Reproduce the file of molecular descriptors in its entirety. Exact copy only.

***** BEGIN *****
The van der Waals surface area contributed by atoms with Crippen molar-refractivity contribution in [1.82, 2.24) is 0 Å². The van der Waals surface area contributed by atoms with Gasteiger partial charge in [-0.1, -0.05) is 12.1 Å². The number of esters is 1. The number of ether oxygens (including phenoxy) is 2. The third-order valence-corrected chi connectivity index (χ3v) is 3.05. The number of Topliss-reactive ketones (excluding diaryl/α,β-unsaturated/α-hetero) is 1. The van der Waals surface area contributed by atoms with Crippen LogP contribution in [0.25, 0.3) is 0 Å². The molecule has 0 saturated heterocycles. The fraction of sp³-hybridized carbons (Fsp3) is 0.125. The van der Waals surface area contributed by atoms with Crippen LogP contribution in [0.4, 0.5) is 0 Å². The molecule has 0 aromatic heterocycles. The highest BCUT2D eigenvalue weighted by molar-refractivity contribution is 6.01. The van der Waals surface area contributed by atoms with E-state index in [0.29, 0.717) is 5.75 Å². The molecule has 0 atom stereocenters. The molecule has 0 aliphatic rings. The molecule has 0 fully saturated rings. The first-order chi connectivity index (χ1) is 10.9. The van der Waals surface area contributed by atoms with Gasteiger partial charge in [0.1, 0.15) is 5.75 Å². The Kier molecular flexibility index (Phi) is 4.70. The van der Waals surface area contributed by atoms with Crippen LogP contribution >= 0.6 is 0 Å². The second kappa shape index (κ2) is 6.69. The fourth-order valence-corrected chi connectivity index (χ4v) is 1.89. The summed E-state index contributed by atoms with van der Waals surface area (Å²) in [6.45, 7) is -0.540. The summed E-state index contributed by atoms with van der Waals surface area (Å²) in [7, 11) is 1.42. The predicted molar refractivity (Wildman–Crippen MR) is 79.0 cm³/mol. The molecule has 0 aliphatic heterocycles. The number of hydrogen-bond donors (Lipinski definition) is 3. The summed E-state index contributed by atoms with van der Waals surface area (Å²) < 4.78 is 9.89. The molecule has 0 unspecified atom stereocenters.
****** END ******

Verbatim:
The van der Waals surface area contributed by atoms with Crippen molar-refractivity contribution in [1.82, 2.24) is 0 Å². The van der Waals surface area contributed by atoms with Gasteiger partial charge in [-0.1, -0.05) is 12.1 Å². The number of esters is 1. The number of ether oxygens (including phenoxy) is 2. The third-order valence-corrected chi connectivity index (χ3v) is 3.05. The number of Topliss-reactive ketones (excluding diaryl/α,β-unsaturated/α-hetero) is 1. The van der Waals surface area contributed by atoms with Crippen LogP contribution in [0.25, 0.3) is 0 Å². The molecule has 0 saturated heterocycles. The fraction of sp³-hybridized carbons (Fsp3) is 0.125. The van der Waals surface area contributed by atoms with Crippen LogP contribution in [0.4, 0.5) is 0 Å². The molecule has 0 aromatic heterocycles. The highest BCUT2D eigenvalue weighted by molar-refractivity contribution is 6.01. The van der Waals surface area contributed by atoms with E-state index in [0.29, 0.717) is 5.75 Å². The molecule has 0 atom stereocenters. The molecule has 0 aliphatic rings. The molecule has 0 fully saturated rings. The first-order chi connectivity index (χ1) is 10.9. The van der Waals surface area contributed by atoms with Gasteiger partial charge in [0.1, 0.15) is 5.75 Å². The Kier molecular flexibility index (Phi) is 4.70. The van der Waals surface area contributed by atoms with Crippen LogP contribution >= 0.6 is 0 Å². The second kappa shape index (κ2) is 6.69. The fourth-order valence-corrected chi connectivity index (χ4v) is 1.89. The summed E-state index contributed by atoms with van der Waals surface area (Å²) in [6.45, 7) is -0.540. The summed E-state index contributed by atoms with van der Waals surface area (Å²) in [7, 11) is 1.42. The predicted molar refractivity (Wildman–Crippen MR) is 79.0 cm³/mol. The molecule has 0 aliphatic heterocycles. The number of hydrogen-bond donors (Lipinski definition) is 3. The summed E-state index contributed by atoms with van der Waals surface area (Å²) < 4.78 is 9.89. The molecule has 0 unspecified atom stereocenters.